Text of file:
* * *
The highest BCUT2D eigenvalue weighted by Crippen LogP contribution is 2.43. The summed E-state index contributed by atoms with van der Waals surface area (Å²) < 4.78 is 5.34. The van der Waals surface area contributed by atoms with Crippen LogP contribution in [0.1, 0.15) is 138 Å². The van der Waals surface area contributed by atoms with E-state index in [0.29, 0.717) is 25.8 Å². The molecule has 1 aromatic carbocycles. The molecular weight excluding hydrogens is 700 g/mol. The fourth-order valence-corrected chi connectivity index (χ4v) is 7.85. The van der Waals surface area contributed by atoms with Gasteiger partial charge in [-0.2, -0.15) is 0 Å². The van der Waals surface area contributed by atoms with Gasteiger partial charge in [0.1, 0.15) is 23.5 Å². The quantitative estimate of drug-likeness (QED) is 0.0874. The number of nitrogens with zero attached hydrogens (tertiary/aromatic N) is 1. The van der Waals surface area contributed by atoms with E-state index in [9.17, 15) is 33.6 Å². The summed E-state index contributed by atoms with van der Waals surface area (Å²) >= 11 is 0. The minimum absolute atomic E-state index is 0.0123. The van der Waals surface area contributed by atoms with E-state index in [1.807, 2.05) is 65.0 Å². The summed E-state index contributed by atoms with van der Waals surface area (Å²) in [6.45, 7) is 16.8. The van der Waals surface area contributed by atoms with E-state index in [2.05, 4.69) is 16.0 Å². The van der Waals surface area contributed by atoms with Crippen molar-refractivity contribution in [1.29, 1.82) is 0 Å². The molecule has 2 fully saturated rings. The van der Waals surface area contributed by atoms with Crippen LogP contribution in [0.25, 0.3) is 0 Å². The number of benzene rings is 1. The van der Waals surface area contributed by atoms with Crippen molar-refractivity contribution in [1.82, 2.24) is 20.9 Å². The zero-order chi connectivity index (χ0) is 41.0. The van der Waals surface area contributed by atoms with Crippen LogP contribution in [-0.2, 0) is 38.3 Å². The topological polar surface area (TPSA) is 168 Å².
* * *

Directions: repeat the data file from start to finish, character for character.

The highest BCUT2D eigenvalue weighted by Crippen LogP contribution is 2.43. The summed E-state index contributed by atoms with van der Waals surface area (Å²) < 4.78 is 5.34. The van der Waals surface area contributed by atoms with Crippen LogP contribution in [0.1, 0.15) is 138 Å². The van der Waals surface area contributed by atoms with E-state index in [0.29, 0.717) is 25.8 Å². The molecule has 1 aromatic carbocycles. The molecular weight excluding hydrogens is 700 g/mol. The fourth-order valence-corrected chi connectivity index (χ4v) is 7.85. The van der Waals surface area contributed by atoms with Gasteiger partial charge in [-0.2, -0.15) is 0 Å². The van der Waals surface area contributed by atoms with Gasteiger partial charge in [0.1, 0.15) is 23.5 Å². The quantitative estimate of drug-likeness (QED) is 0.0874. The number of nitrogens with zero attached hydrogens (tertiary/aromatic N) is 1. The van der Waals surface area contributed by atoms with E-state index in [9.17, 15) is 33.6 Å². The summed E-state index contributed by atoms with van der Waals surface area (Å²) >= 11 is 0. The minimum absolute atomic E-state index is 0.0123. The van der Waals surface area contributed by atoms with E-state index in [1.807, 2.05) is 65.0 Å². The summed E-state index contributed by atoms with van der Waals surface area (Å²) in [6.45, 7) is 16.8. The van der Waals surface area contributed by atoms with E-state index in [2.05, 4.69) is 16.0 Å². The van der Waals surface area contributed by atoms with Crippen molar-refractivity contribution in [1.29, 1.82) is 0 Å². The molecule has 2 fully saturated rings. The van der Waals surface area contributed by atoms with Crippen LogP contribution in [0.25, 0.3) is 0 Å². The number of benzene rings is 1. The van der Waals surface area contributed by atoms with Crippen molar-refractivity contribution in [1.82, 2.24) is 20.9 Å². The zero-order chi connectivity index (χ0) is 41.0. The van der Waals surface area contributed by atoms with Crippen LogP contribution in [-0.2, 0) is 38.3 Å². The topological polar surface area (TPSA) is 168 Å².